A critic hopes to produce significant work at 31 or 51, but Ada Louise was exactly as good at 91, writing about the Public Library proposal, as when she took the reins at the New York Times in 1963. I began reading her as a child in the 1960s. (My mother was an architecture buff and she spoke the name Ada Louise Huxtable as if she were invoking a deity.) Ada Louise’s last piece, which made a powerful case against the library’s plans, included a rare bit of impatience. (She noted that the library had, despite repeated promises, failed to provide her with renderings, but that she would wait no longer to offer her opinion.) Did she know she was dying, and decide to publish without seeing the renderings, knowing her voice, more than any other, could save the Public Library from what she believed to be its self-destruction?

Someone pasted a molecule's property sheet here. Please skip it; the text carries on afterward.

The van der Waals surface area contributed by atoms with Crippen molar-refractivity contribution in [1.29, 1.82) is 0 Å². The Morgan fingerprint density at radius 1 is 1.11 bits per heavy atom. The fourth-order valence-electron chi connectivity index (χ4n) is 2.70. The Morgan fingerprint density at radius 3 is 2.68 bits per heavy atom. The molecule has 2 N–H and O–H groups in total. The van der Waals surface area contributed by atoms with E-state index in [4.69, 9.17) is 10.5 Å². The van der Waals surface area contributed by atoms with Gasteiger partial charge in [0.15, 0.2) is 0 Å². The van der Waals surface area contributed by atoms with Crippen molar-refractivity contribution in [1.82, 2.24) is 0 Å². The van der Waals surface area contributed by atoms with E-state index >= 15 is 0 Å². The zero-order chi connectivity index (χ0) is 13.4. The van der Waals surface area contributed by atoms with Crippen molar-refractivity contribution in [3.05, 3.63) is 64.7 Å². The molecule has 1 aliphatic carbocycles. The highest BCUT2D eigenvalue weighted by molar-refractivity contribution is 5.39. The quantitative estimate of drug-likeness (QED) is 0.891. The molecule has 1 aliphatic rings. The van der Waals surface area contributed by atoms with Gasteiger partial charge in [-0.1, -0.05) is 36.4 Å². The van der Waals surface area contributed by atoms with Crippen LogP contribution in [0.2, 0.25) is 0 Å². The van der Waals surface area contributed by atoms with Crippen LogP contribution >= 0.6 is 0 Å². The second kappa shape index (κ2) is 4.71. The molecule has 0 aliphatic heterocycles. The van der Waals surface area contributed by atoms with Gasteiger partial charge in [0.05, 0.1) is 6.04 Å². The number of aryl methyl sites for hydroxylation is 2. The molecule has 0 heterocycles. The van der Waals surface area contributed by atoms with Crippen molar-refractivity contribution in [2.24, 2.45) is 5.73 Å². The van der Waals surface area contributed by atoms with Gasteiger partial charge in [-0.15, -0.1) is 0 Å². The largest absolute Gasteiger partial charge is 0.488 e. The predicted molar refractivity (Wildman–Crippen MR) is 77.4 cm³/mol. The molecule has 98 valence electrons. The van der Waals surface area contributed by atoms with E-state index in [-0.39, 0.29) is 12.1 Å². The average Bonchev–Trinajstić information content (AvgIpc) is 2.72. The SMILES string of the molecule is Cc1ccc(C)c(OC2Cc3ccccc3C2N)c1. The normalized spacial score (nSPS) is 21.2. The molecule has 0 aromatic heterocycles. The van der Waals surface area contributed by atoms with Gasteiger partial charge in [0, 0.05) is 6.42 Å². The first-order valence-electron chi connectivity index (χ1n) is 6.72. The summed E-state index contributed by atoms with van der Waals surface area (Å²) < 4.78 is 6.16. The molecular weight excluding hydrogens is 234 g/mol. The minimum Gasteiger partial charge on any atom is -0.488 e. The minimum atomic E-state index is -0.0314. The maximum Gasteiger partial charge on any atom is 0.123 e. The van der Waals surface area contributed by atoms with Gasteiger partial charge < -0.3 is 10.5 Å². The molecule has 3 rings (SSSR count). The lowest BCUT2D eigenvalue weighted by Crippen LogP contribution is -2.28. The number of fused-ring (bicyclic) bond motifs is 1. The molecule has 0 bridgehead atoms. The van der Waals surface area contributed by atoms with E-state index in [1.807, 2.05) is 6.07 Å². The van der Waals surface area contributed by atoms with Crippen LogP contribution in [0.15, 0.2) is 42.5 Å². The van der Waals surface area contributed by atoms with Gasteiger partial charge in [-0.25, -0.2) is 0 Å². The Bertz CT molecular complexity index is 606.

I’m sure every writer who has covered the same territory as Ada Louise has felt the panic I felt: What’s left to say after the greatest critic has said what needs to be said, in such elegant prose? But no one ever begrudged Ada Louise her enormous gifts, because she used them so very wisely, right up to the end.